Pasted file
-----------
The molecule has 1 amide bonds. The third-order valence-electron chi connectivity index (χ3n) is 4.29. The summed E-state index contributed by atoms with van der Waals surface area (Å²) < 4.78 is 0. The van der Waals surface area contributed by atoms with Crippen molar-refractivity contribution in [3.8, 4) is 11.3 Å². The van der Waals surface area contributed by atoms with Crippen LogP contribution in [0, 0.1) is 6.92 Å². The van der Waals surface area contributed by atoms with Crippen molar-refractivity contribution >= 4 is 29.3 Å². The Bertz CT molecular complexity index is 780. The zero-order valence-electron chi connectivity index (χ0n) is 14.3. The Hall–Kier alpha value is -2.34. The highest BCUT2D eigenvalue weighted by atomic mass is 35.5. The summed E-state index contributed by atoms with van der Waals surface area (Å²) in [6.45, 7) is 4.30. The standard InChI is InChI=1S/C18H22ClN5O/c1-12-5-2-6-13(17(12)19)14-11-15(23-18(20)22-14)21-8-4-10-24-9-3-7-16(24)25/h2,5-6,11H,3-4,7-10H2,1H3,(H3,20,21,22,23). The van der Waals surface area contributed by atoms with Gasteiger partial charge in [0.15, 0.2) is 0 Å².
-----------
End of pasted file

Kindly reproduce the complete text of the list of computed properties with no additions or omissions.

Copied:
The molecule has 1 amide bonds. The third-order valence-electron chi connectivity index (χ3n) is 4.29. The summed E-state index contributed by atoms with van der Waals surface area (Å²) < 4.78 is 0. The van der Waals surface area contributed by atoms with Crippen molar-refractivity contribution in [3.8, 4) is 11.3 Å². The van der Waals surface area contributed by atoms with Crippen LogP contribution in [0, 0.1) is 6.92 Å². The van der Waals surface area contributed by atoms with Crippen molar-refractivity contribution >= 4 is 29.3 Å². The Bertz CT molecular complexity index is 780. The zero-order valence-electron chi connectivity index (χ0n) is 14.3. The Hall–Kier alpha value is -2.34. The highest BCUT2D eigenvalue weighted by atomic mass is 35.5. The summed E-state index contributed by atoms with van der Waals surface area (Å²) in [6.45, 7) is 4.30. The standard InChI is InChI=1S/C18H22ClN5O/c1-12-5-2-6-13(17(12)19)14-11-15(23-18(20)22-14)21-8-4-10-24-9-3-7-16(24)25/h2,5-6,11H,3-4,7-10H2,1H3,(H3,20,21,22,23). The van der Waals surface area contributed by atoms with Gasteiger partial charge in [0.15, 0.2) is 0 Å².